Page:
We’ve all been there — the busy shift that wouldn’t end, running calls all day and all night. Then add a last minute call that adds another couple of hours to the shift and to the exhaustion our bodies feel. The question inevitably comes up: how many more shifts can I keep doing this to my body? Is there only so many years of EMS that we can work before our bodies have been wore out too many times, and they finally say that enough is enough?
I have worked full-time in EMS for 24 years on 24-hour shifts and know that my mind and body don’t spring back from a busy shift as fast as they used to. At the end of the shift, my endurance is depleted and my body craves to sit still at home for a few hours nursing a cup of coffee or collapsing into my bed. My sleepy mind questions why I do what I do. Surely there are other jobs I can do. Surely there’s no way someone can retire from a career in EMS. Surely I should give it up and find something more sensible to do. Somewhere that work doesn’t become a frequent foray into the world of sleep deprivation.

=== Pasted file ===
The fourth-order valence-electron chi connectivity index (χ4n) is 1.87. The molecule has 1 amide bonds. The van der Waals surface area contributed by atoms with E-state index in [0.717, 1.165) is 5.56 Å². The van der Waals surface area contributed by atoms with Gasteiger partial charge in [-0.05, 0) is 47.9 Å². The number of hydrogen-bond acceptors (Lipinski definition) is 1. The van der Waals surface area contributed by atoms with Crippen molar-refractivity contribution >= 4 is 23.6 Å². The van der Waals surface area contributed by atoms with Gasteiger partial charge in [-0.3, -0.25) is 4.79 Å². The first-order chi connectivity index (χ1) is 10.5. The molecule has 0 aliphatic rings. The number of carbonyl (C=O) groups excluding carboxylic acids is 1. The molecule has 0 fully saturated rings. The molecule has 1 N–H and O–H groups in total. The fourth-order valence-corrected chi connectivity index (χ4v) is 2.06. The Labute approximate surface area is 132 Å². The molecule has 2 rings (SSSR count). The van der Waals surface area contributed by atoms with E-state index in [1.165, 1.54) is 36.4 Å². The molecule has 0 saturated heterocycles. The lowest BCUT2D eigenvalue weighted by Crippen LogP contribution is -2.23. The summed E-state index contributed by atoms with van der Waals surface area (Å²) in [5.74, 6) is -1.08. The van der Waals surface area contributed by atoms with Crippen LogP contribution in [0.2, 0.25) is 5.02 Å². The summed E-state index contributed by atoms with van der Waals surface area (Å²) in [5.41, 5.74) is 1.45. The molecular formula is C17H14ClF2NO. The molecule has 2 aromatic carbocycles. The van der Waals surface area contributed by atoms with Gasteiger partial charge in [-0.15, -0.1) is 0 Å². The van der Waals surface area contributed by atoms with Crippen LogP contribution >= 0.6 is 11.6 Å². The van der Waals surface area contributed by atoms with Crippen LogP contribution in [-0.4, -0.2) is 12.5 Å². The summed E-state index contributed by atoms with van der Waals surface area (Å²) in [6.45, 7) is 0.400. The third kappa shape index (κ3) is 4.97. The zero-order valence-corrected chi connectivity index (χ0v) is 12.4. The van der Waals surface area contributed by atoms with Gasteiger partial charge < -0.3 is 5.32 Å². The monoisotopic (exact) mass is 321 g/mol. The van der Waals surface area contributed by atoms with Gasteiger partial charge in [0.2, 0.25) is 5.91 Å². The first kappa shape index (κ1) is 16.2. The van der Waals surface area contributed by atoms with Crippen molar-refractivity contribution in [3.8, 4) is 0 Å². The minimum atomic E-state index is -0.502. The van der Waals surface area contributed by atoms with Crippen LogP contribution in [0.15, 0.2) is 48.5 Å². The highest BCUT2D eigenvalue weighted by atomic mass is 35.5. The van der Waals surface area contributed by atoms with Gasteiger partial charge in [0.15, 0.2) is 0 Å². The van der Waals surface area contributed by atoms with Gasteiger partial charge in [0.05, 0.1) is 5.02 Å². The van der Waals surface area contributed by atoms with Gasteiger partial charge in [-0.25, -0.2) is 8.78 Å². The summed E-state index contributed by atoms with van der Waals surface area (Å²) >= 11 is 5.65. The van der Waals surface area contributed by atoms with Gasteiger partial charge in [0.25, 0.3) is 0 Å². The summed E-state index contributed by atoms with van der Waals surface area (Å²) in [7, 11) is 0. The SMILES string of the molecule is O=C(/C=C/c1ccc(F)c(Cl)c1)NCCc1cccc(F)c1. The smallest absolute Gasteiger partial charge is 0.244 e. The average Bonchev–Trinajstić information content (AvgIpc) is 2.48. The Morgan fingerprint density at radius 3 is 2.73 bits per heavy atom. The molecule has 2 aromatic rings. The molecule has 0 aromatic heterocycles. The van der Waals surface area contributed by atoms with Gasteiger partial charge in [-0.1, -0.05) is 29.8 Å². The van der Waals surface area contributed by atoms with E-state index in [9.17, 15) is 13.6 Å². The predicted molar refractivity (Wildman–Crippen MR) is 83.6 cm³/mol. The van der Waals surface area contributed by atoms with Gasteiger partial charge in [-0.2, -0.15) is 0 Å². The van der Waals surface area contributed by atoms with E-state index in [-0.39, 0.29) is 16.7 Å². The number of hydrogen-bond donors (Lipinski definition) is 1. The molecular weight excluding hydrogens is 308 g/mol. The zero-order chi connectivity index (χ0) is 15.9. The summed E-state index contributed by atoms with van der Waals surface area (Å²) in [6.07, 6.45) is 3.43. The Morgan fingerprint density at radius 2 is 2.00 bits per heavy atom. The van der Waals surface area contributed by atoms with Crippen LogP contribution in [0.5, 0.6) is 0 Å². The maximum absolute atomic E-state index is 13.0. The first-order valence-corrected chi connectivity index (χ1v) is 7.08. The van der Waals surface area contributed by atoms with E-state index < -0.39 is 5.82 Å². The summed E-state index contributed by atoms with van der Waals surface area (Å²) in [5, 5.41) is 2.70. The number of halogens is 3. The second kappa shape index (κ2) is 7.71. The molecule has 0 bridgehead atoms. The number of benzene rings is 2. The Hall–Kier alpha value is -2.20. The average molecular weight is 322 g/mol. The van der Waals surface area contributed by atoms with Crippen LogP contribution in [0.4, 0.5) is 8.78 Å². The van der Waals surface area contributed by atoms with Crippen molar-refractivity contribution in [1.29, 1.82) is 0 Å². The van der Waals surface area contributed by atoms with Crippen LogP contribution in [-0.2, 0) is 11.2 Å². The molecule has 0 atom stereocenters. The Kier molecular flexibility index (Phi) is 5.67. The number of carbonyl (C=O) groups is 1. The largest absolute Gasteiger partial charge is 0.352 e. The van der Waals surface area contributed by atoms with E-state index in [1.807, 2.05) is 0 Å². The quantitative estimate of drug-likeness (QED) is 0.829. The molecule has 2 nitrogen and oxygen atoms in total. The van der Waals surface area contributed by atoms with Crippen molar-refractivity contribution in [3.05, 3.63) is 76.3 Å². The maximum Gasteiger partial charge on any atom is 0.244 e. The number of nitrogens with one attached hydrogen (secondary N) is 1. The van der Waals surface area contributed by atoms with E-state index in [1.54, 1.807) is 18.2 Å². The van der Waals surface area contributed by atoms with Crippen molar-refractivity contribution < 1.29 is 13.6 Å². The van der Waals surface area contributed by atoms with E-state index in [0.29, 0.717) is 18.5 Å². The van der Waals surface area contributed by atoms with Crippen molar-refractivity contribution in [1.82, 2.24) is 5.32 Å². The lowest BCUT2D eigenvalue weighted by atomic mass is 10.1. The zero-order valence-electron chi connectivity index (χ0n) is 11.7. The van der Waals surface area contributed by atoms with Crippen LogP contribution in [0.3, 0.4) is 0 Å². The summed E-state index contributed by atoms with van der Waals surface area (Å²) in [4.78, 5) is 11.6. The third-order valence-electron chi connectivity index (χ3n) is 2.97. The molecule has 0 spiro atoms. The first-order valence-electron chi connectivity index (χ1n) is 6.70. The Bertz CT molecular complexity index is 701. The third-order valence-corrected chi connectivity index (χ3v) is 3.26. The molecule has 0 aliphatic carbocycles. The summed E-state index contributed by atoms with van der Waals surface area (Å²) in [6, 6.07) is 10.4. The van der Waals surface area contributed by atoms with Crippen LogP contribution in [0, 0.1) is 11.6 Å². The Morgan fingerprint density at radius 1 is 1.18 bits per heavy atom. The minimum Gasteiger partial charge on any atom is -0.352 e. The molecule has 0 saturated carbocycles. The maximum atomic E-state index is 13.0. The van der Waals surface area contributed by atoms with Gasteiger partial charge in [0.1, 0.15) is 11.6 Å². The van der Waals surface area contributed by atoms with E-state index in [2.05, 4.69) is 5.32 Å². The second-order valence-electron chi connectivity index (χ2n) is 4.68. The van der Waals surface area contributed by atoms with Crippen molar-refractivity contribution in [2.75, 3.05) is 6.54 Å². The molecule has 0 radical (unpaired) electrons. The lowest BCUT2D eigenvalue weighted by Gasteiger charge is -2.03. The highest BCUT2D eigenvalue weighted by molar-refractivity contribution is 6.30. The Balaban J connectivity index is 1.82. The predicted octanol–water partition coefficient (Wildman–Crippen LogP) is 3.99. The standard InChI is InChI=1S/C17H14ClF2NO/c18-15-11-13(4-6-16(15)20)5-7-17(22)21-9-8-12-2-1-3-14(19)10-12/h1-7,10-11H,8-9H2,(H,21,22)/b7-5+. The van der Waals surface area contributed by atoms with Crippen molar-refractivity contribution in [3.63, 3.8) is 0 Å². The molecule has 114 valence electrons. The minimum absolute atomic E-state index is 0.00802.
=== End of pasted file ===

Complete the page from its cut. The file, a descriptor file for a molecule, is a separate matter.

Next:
Maybe some of this is induced by the aberrant chemicals bouncing around my sleep-deprived brain, because it often takes the rejuvenation of a good night’s sleep in my own bed without the threat of pagers going off before the answer comes. And the answer is strong when it comes.
EMS is what I do in spite of the detrimental parts of it: working holidays and weekends; working long shifts; working beyond the limits of what the body wants to do; working in adverse weather conditions and difficult environments; working with panicked patients and families who often show that panic in angry and aggressive ways; working in a role where my decisions are overly scrutinized from all ends.